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Samsung heir checks on automotive MLCC biz in Busan

Samsung Electronics’ Vice Chairman Lee Jae-yong (center) inspects the company’s manufacturing facility for automotive multilayer ceramic capacitors in Busan on Thursday. (Samsung Electronics)
Samsung Electronics’ Vice Chairman Lee Jae-yong (center) inspects the company’s manufacturing facility for automotive multilayer ceramic capacitors in Busan on Thursday. (Samsung Electronics)

Samsung Electronics Vice Chairman Lee Jae-yong on Thursday visited Samsung Electro-Mechanics’ manufacturing facility for automotive multilayer ceramic capacitors located in Busan as part of the latest parade of on-site management.

It marked the first visit by the Samsung heir since the factory began operation in 2018.

Samsung Electro-Mechanics is an affiliate that supplies MLCCs for many of Samsung’s electronic products and camera modules for Galaxy smartphones.

MLCC is an essential part of electronics and controls electric currents to flow at stable levels, supply needed amounts of power for chips, and removes noise inside products.

While the global MLCC market is forecast to grow from 16 trillion ($13.3 billion) won this year to 20 trillion won by 2024, the automotive MLCC sector is projected to expand its share from 29 percent to 35 percent during the period, showed data by KB Investment & Securities.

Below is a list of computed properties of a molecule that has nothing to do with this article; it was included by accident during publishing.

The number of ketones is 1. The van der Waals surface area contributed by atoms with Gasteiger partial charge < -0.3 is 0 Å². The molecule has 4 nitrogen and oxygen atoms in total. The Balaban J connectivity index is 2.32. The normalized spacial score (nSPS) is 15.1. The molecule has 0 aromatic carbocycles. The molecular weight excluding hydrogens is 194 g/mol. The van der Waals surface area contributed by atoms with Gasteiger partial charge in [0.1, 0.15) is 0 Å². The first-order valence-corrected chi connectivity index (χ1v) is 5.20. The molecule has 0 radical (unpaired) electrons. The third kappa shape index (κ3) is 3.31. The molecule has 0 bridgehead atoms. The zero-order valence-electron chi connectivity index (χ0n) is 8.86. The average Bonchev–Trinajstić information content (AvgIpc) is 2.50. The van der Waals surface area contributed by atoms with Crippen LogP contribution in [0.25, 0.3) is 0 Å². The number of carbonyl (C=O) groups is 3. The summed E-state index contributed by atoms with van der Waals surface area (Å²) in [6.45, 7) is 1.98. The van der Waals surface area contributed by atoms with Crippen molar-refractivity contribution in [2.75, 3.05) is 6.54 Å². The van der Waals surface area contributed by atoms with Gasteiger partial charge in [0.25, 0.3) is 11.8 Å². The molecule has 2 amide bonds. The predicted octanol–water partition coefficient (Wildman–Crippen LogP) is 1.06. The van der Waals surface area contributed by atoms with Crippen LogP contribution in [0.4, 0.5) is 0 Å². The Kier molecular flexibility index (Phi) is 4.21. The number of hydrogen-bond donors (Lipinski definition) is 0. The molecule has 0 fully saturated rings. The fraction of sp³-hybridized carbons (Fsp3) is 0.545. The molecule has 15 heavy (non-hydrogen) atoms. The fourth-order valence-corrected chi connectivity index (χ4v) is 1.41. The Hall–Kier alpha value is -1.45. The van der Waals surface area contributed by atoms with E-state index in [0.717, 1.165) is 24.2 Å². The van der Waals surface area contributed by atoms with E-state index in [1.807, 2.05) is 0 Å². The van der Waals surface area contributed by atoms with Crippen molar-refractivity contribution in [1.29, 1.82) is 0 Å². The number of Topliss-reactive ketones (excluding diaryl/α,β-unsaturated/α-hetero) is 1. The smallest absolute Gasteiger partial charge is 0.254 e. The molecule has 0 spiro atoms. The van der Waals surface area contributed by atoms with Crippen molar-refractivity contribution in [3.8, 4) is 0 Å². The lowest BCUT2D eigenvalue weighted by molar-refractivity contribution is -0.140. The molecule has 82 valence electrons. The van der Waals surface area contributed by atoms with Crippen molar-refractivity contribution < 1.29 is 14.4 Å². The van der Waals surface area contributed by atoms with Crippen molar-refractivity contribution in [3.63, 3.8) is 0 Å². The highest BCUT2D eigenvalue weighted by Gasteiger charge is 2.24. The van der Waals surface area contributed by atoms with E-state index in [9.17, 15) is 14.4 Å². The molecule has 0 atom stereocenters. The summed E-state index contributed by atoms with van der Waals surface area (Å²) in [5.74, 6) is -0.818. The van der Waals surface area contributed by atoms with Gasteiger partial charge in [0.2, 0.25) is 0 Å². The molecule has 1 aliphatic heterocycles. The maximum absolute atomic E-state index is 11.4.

Samsung is the world‘s second largest MLCC provider after Japan‘s Murata Manufacturing.

The affiliate has been accelerating efforts to expand the MLCC business to the automotive sector by ramping up production. It is building another plant in Tianjin, China.

The company on Sunday announced it has developed five new MLCC products for automobiles.

“The vice chairman checked on the affiliate’s MLCC business at a time of growing demand for electric and autonomous vehicles in the era of 5G and AI,” a Samsung official said.

Lee ordered the top executives of Samsung Electro-Mechanics, including CEO Kyung Kye-hyun, to respond quickly to the rising demand for MLCCs.

“The pace of change is getting faster,” Lee said. “We should lead the innovation at the forefront. We cannot settle on the present, or fear change. Let’s not be daunted by uncertainty, and continue to take on challenges.“

Lee held a meeting with the top brass of the affiliate on new investment in June.

The visit to Busan was the seventh on-site management by Lee this year, despite lingering legal risks involving the heir.

The prosecutors are expected to decide soon on the indictment of the Samsung heir on charges of spearheading the controversial merger and acquisition between Samsung C&T and Cheil Industries in 2015 and the vice chairman’s involvement in the accounting fraud at Samsung Biologics.

By Song Su-hyun (song@heraldcorp.com)
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